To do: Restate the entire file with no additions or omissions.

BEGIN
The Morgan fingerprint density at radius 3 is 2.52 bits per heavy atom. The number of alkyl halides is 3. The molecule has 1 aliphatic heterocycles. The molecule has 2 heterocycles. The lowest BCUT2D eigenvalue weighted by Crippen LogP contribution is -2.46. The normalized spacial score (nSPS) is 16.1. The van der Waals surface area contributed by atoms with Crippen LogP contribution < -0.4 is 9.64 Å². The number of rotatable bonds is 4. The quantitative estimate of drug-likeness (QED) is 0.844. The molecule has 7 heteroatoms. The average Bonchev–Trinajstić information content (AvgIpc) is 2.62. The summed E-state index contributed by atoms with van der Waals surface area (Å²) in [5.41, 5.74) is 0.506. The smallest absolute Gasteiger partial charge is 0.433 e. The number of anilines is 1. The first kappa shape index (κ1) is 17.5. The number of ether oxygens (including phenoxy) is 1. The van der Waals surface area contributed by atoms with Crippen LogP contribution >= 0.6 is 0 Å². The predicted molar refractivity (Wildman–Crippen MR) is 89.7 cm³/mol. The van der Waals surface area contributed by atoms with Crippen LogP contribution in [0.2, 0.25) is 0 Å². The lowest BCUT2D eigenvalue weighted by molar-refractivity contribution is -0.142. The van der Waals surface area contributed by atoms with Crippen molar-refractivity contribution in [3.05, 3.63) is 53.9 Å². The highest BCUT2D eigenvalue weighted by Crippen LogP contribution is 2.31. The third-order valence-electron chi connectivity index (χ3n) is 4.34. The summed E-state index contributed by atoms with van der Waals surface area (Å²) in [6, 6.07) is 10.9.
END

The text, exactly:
The Morgan fingerprint density at radius 3 is 2.52 bits per heavy atom. The number of alkyl halides is 3. The molecule has 1 aliphatic heterocycles. The molecule has 2 heterocycles. The lowest BCUT2D eigenvalue weighted by Crippen LogP contribution is -2.46. The normalized spacial score (nSPS) is 16.1. The van der Waals surface area contributed by atoms with Crippen LogP contribution < -0.4 is 9.64 Å². The number of rotatable bonds is 4. The quantitative estimate of drug-likeness (QED) is 0.844. The molecule has 7 heteroatoms. The average Bonchev–Trinajstić information content (AvgIpc) is 2.62. The summed E-state index contributed by atoms with van der Waals surface area (Å²) in [5.41, 5.74) is 0.506. The smallest absolute Gasteiger partial charge is 0.433 e. The number of anilines is 1. The first kappa shape index (κ1) is 17.5. The number of ether oxygens (including phenoxy) is 1. The van der Waals surface area contributed by atoms with Crippen LogP contribution >= 0.6 is 0 Å². The predicted molar refractivity (Wildman–Crippen MR) is 89.7 cm³/mol. The van der Waals surface area contributed by atoms with Crippen LogP contribution in [0.2, 0.25) is 0 Å². The lowest BCUT2D eigenvalue weighted by molar-refractivity contribution is -0.142. The van der Waals surface area contributed by atoms with Crippen molar-refractivity contribution in [3.05, 3.63) is 53.9 Å². The highest BCUT2D eigenvalue weighted by Crippen LogP contribution is 2.31. The third-order valence-electron chi connectivity index (χ3n) is 4.34. The summed E-state index contributed by atoms with van der Waals surface area (Å²) in [6, 6.07) is 10.9.